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In a quiet town of Seneca Falls, New York, over the course of two days in July, 1848, a small group of women and men, led by Elizabeth Cady Stanton and Lucretia Mott, held a convention that would launch the woman's rights movement and change the course of history. The implications of that remarkable convention would be felt around the world and indeed are still being felt today. In Seneca Falls and the Origins of the Woman's Rights Movement, the latest contribution to Oxford's acclaimed Pivotal Moments in American History series, Sally McMillen unpacks, for the first time, the full significance of that revolutionary convention and the enormous changes it produced. The book covers 50 years of women's activism, from 1840-1890, focusing on four extraordinary figures--Lucretia Mott, Elizabeth Cady Stanton, Lucy Stone, and Susan B. Anthony. McMillen tells the stories of their lives, how they came to take up the cause of women's rights, the astonishing advances they made during their lifetimes, and the lasting and transformative effects of the work they did. At the convention they asserted full equality with men, argued for greater legal rights, greater professional and education opportunities, and the right to vote--ideas considered wildly radical at the time. Indeed, looking back at the convention two years later, Anthony called it "the grandest and greatest reform of all time--and destined to be thus regarded by the future historian." In this lively and warmly written study, Sally McMillen may well be the future historian Anthony was hoping to find. A vibrant portrait of a major turning point in American women's history, and in human history, this book is essential reading for anyone wishing to fully understand the origins of the woman's rights movement.

No Votes For Women

Author : Susan Goodier
ISBN : 9780252094675
Genre : Social Science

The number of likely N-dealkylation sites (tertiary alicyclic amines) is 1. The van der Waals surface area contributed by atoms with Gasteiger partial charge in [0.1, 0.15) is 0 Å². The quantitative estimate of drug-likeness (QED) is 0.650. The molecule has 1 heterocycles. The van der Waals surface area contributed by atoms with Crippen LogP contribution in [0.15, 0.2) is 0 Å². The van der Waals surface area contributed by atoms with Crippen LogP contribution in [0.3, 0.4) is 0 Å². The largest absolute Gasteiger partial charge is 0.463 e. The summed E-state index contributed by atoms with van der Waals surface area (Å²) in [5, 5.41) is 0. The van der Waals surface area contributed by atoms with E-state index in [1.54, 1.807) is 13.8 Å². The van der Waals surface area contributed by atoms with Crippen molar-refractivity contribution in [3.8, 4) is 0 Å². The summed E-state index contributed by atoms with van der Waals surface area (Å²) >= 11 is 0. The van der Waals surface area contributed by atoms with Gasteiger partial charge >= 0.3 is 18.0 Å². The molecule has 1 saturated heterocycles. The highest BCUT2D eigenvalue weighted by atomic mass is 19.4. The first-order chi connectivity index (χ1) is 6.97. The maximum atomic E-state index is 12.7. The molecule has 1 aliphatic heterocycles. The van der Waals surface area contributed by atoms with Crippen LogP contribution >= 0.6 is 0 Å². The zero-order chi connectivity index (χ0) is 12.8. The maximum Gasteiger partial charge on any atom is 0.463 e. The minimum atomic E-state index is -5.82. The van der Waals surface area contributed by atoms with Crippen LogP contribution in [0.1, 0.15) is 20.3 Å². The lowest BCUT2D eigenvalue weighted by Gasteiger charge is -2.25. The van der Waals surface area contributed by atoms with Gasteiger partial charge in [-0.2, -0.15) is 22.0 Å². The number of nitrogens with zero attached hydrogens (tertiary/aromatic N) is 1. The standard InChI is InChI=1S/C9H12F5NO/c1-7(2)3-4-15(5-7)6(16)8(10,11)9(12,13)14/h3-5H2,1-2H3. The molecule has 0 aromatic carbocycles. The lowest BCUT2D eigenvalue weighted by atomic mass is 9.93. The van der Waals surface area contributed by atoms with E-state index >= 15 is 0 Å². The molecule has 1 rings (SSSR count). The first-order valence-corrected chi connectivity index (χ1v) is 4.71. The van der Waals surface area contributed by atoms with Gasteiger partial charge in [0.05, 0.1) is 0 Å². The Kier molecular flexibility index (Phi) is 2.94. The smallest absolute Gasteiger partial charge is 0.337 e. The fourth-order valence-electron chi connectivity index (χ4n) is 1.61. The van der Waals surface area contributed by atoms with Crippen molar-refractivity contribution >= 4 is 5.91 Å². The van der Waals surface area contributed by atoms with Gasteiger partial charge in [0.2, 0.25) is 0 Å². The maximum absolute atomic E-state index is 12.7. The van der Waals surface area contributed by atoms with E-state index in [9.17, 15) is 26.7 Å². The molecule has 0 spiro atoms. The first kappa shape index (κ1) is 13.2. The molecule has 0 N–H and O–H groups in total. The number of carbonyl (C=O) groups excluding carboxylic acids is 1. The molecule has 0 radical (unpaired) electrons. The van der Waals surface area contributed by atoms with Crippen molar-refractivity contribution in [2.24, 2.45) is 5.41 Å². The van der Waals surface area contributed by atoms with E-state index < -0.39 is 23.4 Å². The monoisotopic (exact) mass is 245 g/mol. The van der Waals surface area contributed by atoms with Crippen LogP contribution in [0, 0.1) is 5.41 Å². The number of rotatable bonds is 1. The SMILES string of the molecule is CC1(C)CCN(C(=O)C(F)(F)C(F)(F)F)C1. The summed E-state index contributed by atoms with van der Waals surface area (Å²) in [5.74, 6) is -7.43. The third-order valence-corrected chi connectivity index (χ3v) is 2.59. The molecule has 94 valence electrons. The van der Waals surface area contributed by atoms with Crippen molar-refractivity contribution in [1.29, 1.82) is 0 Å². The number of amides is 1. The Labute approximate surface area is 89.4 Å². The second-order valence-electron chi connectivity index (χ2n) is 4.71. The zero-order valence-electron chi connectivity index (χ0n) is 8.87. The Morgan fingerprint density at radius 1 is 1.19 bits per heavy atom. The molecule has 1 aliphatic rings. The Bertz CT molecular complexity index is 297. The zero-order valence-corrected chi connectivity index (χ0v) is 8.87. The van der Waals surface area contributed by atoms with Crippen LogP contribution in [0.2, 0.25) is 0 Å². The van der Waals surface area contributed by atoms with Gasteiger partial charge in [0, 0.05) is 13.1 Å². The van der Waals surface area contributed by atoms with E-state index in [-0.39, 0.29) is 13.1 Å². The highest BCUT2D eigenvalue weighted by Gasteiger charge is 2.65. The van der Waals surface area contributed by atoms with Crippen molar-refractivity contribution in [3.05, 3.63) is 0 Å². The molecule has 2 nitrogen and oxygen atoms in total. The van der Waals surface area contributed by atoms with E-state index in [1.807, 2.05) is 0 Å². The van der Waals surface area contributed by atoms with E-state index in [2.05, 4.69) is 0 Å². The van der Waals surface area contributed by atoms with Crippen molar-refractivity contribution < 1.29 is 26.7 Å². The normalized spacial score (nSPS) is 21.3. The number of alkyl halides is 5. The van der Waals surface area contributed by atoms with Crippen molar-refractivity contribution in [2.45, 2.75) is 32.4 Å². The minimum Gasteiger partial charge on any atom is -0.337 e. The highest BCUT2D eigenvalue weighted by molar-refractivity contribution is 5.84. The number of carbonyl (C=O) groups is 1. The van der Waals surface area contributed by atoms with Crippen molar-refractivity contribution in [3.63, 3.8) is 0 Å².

File Size : 31. 53 MB
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No Votes for Women explores the complicated history of the suffrage movement in New York State by delving into the stories of women who opposed the expansion of voting rights to women. Susan Goodier finds that conservative women who fought against suffrage encouraged women to retain their distinctive feminine identities as protectors of their homes and families, a role they felt was threatened by the imposition of masculine political responsibilities. She details the victories and defeats on both sides of the movement from its start in the 1890s to its end in the 1930s, acknowledging the powerful activism of this often overlooked and misunderstood political force in the history of women's equality.

Women S Roles In Nineteenth Century America

Author : Tiffany K. Wayne
ISBN : 0313335478
Genre : History
File Size : 67. 93 MB
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Presents a history of the status of women in nineteenth-century America, with an examination of their roles in marriage, family life, religion, and public life, and an analysis of their political and legal rights.

Nature S Noblemen

Author : Monica Rico
ISBN : 9780300196252
Genre : History
File Size : 52. 87 MB
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DIV In this fascinating book Monica Rico explores the myth of the American West in the nineteenth century as a place for men to assert their masculinity by “roughing it” in the wilderness and reveals how this myth played out in a transatlantic context. Rico uncovers the networks of elite men—British and American—who circulated between the West and the metropoles of London and New York. Each chapter tells the story of an individual who, by traveling these transatlantic paths, sought to resolve anxieties about class, gender, and empire in an era of profound economic and social transformation. All of the men Rico discusses—from the well known, including Theodore Roosevelt and Buffalo Bill Cody, to the comparatively obscure, such as English cattle rancher Moreton Frewen—envisioned the American West as a global space into which redemptive narratives of heroic upper-class masculinity could be written. /div